Seminar sponsored jointly by DC-AAPOR and the Washington Statistical Society's Methodology Section
Speaker: Ruben Bach, Institute for Employment Research, Nuremberg, Germany
Discussant: John Czajka, Mathematica
Chair: Stephanie Eckman, RTI International
Sponsor: WSS Methodology Section / DC-AAPOR / Society of Government Economists
Abstract: Panel surveys are a key resource to measure changes over time and perform causal analyses, but repeated participation in a survey can induce undesirable changes as well. Changes may occur in respondents’ behavior and/or in their reporting of behavior. These changes, both in reporting and in behavior, that are due to repeated participation in a survey are called panel conditioning. Using administrative data linked to a large panel survey, we analyze changes in respondents’ behavior due to repeated participation in the panel. We use propensity score weighting to estimate the average treatment effect of participation in several waves of the panel survey on the take-up of federal labor market programs. Results show that panel respondents participate in more programs than those who were also eligible for participation but were not selected. Moreover, we present preliminary findings, which show that panel respondents need less time to find a new job.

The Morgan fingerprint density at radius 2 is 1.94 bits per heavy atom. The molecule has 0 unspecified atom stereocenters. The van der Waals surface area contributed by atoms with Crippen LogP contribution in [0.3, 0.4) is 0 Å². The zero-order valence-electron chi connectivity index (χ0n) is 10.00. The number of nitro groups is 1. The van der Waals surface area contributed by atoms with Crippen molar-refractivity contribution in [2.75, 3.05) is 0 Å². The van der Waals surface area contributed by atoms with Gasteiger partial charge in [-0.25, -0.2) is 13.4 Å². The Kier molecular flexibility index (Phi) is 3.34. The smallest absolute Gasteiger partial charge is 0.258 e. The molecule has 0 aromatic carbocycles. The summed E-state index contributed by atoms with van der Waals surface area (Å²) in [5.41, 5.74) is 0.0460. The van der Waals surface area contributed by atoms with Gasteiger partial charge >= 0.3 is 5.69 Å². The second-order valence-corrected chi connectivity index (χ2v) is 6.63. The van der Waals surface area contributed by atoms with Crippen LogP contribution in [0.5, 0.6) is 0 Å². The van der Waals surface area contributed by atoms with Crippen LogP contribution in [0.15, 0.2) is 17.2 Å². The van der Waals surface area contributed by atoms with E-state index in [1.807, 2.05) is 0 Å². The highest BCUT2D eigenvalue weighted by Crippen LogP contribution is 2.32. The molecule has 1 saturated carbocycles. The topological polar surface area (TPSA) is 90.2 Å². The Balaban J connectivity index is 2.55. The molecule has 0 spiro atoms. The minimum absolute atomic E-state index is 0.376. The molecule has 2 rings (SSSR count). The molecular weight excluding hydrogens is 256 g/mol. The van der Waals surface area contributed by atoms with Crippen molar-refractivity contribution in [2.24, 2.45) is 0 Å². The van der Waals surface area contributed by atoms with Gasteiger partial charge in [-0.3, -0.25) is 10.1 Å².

Our results suggest that panel conditioning not only affects the reporting of behavior (as previous studies have demonstrated), but can also alter respondents’ actual behavior. Thus, researchers using panel data should be aware of this (often ignored) source of panel specific error. Our findings add to the sparse empirical literature on changes-in-behavior panel conditioning and will be of interest to all researchers who collect or analyze panel survey data.
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Date and Time
Bureau of Labor Statistics Conference Center (Room 8)
Postal Square Building
2 Massachusetts Avenue, NE
Washington, DC 20212